Pi: Faith in Chaos

Pi is the complex and intriguing story of a brilliant mathematician, Max Cohen (masterfully played by Sean Gullette), who is searching for the pattern which hides within all chaotic systems by examining the stock market. Max applies three basic assumptions,

1 Mathematics is the language of nature

2 Everything around us can be represented and understood through numbers

3 If you graph these numbers, patterns emerge.

Therefore, there are patterns everywhere in nature.

However, Max is plagued by terrible migraines which seem to have begun when he was young, "When I was little my mother told me not to stare into the sun, so when I was six, I did."

To cope with the excruciating pain, and hallucinations he takes a complex mix of medication which borders on an unhealthy addiction. As his grip on reality begins to fade he begins to see chaotic patterns everywhere from the swirling of the milk he adds to his coffee, to the movement of trees in the wind.

His growing paranoia is not unfounded. He is pursued by a ruthless Wall Street firm who want to use his research to control the stock market, and a sect of radical Kabbalists who think that Max can find the true name of god (which they believe is made up of 216 letters and coded into the Torah).

Sol Robeson (played by Mark Margolis) is Max's retired math professor, mentor, and friend. He tells him that in his investigations into pi, he ran into an "anomaly" - a 216 digit number - which occurred before the meltdown of his computer. He warns him not to continue his work, as his own research into pi led to the stroke which almost killed him, but Max is too obsessed to listen.

Pi was shot on a low budget in black and white, using hip-hop montage to good effect to show Max's paranoia and migraine induced hallucinations. The musical score is excellent, featuring Orbital, Aphex Twin, Massive Attack and others. This definitely adds to the movie's tension, and pace, drawing you into Max's frightening and chaotic world. The movie is genuinely original, and makes for compulsive viewing. It could be described as a horror film, and is very unsettling in places, but it is much more cerebral than most of the film in this genre. The whole cast perform well, despite the fact that only Mark Margolis has previous acting credits. In particular, Sean Gullet's performance is excellent.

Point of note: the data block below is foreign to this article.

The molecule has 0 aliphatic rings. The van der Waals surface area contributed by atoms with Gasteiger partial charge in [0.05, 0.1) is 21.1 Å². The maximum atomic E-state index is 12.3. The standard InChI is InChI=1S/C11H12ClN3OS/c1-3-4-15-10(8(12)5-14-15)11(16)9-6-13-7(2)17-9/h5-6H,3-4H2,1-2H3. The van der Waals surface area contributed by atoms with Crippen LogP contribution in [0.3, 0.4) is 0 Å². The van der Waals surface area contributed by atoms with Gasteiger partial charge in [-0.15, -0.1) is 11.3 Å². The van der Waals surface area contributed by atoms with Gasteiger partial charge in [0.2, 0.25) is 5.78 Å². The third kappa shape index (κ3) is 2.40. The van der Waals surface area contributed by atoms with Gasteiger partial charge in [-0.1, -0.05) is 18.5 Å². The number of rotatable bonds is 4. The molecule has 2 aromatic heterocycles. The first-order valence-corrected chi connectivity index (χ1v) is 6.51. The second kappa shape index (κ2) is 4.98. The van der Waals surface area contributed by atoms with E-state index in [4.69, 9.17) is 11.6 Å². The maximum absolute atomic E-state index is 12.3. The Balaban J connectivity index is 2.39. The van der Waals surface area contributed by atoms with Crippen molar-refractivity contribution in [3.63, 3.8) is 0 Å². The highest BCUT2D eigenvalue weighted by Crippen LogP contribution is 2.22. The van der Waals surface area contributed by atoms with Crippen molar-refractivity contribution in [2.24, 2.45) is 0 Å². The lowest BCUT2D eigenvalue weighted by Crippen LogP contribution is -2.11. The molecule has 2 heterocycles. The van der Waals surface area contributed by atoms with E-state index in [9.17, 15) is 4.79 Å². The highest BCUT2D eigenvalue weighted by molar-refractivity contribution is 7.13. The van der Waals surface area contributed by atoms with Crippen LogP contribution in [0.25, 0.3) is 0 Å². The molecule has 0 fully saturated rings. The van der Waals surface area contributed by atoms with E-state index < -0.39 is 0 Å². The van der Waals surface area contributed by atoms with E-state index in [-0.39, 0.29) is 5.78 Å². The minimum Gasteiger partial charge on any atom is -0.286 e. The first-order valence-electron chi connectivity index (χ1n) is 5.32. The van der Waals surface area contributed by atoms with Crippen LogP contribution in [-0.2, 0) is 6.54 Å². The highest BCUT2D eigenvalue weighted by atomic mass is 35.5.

The director, Darren Aronofsky studied film at Harvard University. He won a number of awards for his senior thesis film, "Supermarket Sweep" (also starring Sean Gullette). Pi was his debut, and won best director at the Sundance Festival. In May 2004, he began production on "the Watchmen" based on the brilliant graphic novel by Dave Gibbons. This should be well worth looking out for.

I would definitely recommend this film if you enjoy a bit more depth in your movies. The film demands your full attention, and will leave you with plenty to think about. It has a distinctly philosophical bent, and the number theory is presented accurately. Unlike most movies, there is no "bad science" or annoying gaps in logic and it may well awaken your interest in this branch of theoretical maths.


Reviewed by Jenny Hill

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